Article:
Have you ever wondered where some famous brands got their names?
Most of us take iconic brand names for granted. We say their names without even really thinking about their origin. Nike, Lululemon, and Starbucks have become mainstays of the English vernacular. After all, when you’re visiting the mall, you buy a pair of jeans at The Gap, a skirt at Zara and then stop by Häagen-Dazs for an ice cream sundae on the way out. But what do these names really mean and where did they come from? You might be surprised to hear what we found out!
Mel and Patricia Ziegler started Banana Republic in 1978 as a way to clean up and sell vintage military surplus clothing in a new context. I think we can see where the “Republic” comes from. And with admittedly no money, no experience, and unconventional products, one could say the “Banana” stands for the Banana peel they stepped on that slid them right into success.
Believe it or not, Zara was originally named Zorba after the film, “Zorba the Greek”. However, the first store opened up down the street from a bar that was called Zorba. The bar owner disputed the two businesses being so close together. Owner Amancia Ortega had already created the mold for the letters of his sign, so he came up with Zara as it was the name closest to Zorba!
Chip Wilson, founder of Lululemon, came up with the name because he believed Japanese people wouldn’t be able to pronounce it as the letter “L”, as the letter “L” doesn’t exist in the Japanese language. He did this because he thought the Japanese would then see it as authentically American and possibly more desirable.
Did you know that The Gap was named after the generation gap between adults and children? Makes perfect sense!
It is said that the founder of Lancôme, Armand Petitjean, named his perfume company after the castle Le Chateau de Lancôme (Loir-et-Cher) that had been taken over by wild roses.
This mega beauty store gets its name from a combination of two words. The first is the Greek word “sephos,” which means “pretty.” The second is a name from the Bible, “Zipporah” who was the wife of Moses and was known for her beauty. So, “Pretty Beauty” it is!
We only have rumors for Rolex. One rumor is that the name is simply, completely random. Another is that it actually comes from the French phrase horlegerie exquise, meaning “hoROLogical EXcellence”. The only thing certain is that Wilsdorf wanted a name that would be easy to pronounce in every language.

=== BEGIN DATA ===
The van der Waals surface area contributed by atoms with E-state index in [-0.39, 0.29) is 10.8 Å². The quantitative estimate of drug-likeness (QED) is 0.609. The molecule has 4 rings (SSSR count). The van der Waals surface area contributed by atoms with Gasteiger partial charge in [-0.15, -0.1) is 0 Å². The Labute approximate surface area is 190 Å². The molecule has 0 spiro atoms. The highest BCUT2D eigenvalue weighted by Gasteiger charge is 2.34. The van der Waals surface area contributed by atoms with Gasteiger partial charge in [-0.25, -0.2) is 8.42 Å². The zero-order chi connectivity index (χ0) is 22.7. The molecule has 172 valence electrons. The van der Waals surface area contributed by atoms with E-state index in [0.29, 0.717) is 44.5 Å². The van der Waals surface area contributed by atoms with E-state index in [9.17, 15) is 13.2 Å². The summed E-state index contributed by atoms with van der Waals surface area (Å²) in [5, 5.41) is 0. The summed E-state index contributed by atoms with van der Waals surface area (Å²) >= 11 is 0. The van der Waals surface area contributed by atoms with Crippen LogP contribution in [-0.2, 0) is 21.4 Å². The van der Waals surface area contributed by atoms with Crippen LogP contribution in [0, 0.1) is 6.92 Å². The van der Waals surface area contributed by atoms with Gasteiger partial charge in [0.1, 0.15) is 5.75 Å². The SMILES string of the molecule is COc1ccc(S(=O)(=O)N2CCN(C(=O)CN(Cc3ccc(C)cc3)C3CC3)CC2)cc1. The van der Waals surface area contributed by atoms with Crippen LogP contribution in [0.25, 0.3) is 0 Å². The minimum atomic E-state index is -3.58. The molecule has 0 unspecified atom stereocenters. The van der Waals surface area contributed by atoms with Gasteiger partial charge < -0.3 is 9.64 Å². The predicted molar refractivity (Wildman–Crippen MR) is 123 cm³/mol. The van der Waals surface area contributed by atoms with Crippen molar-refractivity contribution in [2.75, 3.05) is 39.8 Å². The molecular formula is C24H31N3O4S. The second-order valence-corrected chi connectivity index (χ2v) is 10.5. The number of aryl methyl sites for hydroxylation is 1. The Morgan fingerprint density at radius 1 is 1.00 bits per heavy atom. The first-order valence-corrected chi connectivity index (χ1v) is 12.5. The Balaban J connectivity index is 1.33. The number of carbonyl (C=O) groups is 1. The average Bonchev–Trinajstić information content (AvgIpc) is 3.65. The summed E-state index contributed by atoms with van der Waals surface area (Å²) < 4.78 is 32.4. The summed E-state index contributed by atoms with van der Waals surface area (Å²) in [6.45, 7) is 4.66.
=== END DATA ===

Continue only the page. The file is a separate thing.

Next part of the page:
Dom Pérignon, while unrelated to the company itself, was a Benedictine monk in 17th and 18th century famous for being a pioneer in the production of Champagne wine.
This coffee giant was named after Herman Melville’s first mate in the novel, “Moby Dick” – in an effort to evoke “the romance of the high seas and the seafaring tradition of the early coffee traders.”
Did you know that Pepsi originally came from the word “dyspepsia” which means indigestion? Inventor Caleb Davis Bradham originally created “Brad’s Drink” made from sugar, water, caramel, lemon oil and nutmeg. He changed the name to “Pepsi-Cola” as he thought his concoction helped digestion!
I’ll bet you didn’t know that Gatorade was developed by a team of doctors at the University of Florida to help the Florida Gators as they played football in the humidity and heat!
Panera comes from the Spanish words “pan” and “era”. Pan means bread. Era means age. So, Panera means “age of bread”. Ron Shaich, the founder of Panera, said Panera also means “breadbasket” in Latin.
Great googely woogely, Google’s root comes from the word “googol” which refers to the largest describable number, 1 with 100 zeros after it. Founder Larry Page was brainstorming ideas for a name at Stanford University when someone suggested “googolplex”. And another student accidentally misspelled it as “google”. The rest is history!
Founder Jeff Bezos named Amazon after the largest river in the world. Pretty fitting since they are the largest source of consumerism flowing straight to our doorsteps today!
This one is pretty simple and incredibly logical; the combination of group + coupon = Groupon!
In Greek mythology, Pandora was given the gift of music from Apollo.
Waaaay back in 2003, Skype was a software for peer-to-peer (P2P) communication. In an attempt to reflect the project idea, they tried the name sky peer-to-peer. I guess the thought behind using the word “sky” in relation to a computer network was akin to the use of “cloud” – it is all up in the air. sky peer-to-peer must have proven to be too long for marketing, and so Skype was born.
Co-founder John Warnock lived in a house in front of the Adobe Creek, which inspired his company’s name.
You remember Blackberry, right? If you had a high-powered job that relied heavily on email, you sure do! The company felt that the keyboard buttons resembled the curves of the blackberry fruit.
Evernote’s name comes from a combination of “forEVER” and “NOTE,” words that make any list taker, note maker, record keeper, or plan planner ecstatic that tech-world gets them.
Basically, Facebook’s name came from the books given to new students when they enrolled in university, to help them get to know the other members of their student body. When Facebook was first created, it was only used for colleges as the electronic/ tech version of these books. Then it grew … and grew … and is still growing.
“Twitter,” means “a short burst of inconsequential information” and “chirps from birds,” there was obviously no better name for this social network.
Originally called “Kwanon” for a Buddhist goddess, the company changed its name to Canon to appeal to a worldwide audience.
The most well-known brand of condoms was named after the Trojan race, who were known for their virility. And no, a Trojan viruses is not something you can get if you don’t use condoms. And don’t even mention the Trojan Horse, a wooden horse that held hundreds of soldiers who infiltrated the gates Troy.
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